Treatment Options for Sleep Disorders
Sleep disorders vary in terms of severity, objective and subjective impact to health and subsequent effect on well being.
Our sleep physicians ensure that every patient is treated according to their diagnosis and individual circumstances for positive health outcomes. There are many treatment options available for sleep disorders, each one is recommended dependent on the individual.
CPAP – Continuous Positive Airway Pressure
There are numerous treatment options available for snoring and Obstructive Sleep Apnea (OSA), each one is recommended dependant on the individual. The “gold standard” in the treatment of OSA is CPAP therapy.
CPAP works by delivering a continuous flow of air into the airway, via a mask, to “splint” the airway open and restore normal breathing. The flow of air is generated by a pump called a CPAP machine, which is set to deliver a pressure of air that is specific to your condition. This set pressure is determined during your CPAP titration sleep study.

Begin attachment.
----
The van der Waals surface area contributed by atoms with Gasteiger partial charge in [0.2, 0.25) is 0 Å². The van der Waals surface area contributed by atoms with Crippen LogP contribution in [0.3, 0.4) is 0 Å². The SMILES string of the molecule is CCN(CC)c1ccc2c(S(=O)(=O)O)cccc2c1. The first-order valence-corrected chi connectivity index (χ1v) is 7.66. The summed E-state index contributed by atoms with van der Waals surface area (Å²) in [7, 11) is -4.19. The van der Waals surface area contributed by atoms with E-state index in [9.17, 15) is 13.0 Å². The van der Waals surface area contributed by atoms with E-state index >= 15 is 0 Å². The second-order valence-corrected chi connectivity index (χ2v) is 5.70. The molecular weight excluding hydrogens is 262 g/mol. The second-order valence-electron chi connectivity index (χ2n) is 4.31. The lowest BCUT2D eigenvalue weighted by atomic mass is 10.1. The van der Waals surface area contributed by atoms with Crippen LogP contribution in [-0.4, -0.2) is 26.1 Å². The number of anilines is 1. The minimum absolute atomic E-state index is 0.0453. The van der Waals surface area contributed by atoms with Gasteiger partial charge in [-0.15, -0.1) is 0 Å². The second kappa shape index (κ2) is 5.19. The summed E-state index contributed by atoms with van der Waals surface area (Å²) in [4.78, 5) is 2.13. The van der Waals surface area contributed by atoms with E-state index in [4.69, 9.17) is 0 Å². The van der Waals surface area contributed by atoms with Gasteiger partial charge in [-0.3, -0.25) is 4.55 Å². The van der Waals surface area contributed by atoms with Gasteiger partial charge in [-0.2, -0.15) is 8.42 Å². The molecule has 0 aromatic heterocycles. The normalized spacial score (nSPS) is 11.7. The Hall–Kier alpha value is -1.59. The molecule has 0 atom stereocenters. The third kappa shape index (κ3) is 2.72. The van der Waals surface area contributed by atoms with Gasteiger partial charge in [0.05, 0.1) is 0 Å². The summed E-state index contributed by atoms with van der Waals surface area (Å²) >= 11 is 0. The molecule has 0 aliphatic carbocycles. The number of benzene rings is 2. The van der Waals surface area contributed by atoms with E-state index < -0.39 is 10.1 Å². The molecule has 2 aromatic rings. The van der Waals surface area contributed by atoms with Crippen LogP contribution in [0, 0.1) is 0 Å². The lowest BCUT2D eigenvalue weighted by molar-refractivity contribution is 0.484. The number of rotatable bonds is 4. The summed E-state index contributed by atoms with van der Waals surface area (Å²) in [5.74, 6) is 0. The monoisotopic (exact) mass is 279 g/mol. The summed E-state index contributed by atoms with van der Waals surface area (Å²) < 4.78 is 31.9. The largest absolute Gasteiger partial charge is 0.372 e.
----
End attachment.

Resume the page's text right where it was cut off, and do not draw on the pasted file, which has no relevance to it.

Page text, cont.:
Mandibular Advancement Splints (MAS)
A mandibular advancement splint (or sometimes referred to as an oral device) is used to treat snoring and OSA.
A MAS is essentially a “mouth guard” which is worn while asleep. The fitting on the top teeth is connected to the fitting on the bottom teeth. The bottom fitting of the device is aligned slightly forward, resulting in the airway opening more than at resting point. This can help avoid airway collapse during sleep and dampen OSA and snoring.
MAS are usually considered for patients who have a lesser severity of OSA or simply snoring, however some studies have shown a MAS can be effective for treating a range of severities of OSA. Some considerations need to be made before choosing to treat OSA with a MAS, these should be discussed with your Sleep Physician.
Provent is another treatment alternative for OSA. Provent is an adhesive device that you stick over each nostril when going to sleep.
The provent stickers use a valve design, where all of the valves open when breathing in – then some of the valves close when breathing out. When the valves close, there is a redirection of air which creates a positive pressure in the airway and “splints” the airway open.
Conservative measures in the treatment of OSA include weight loss, positional therapy, reducing alcohol intake, cessation of smoking and improving sleep hygiene.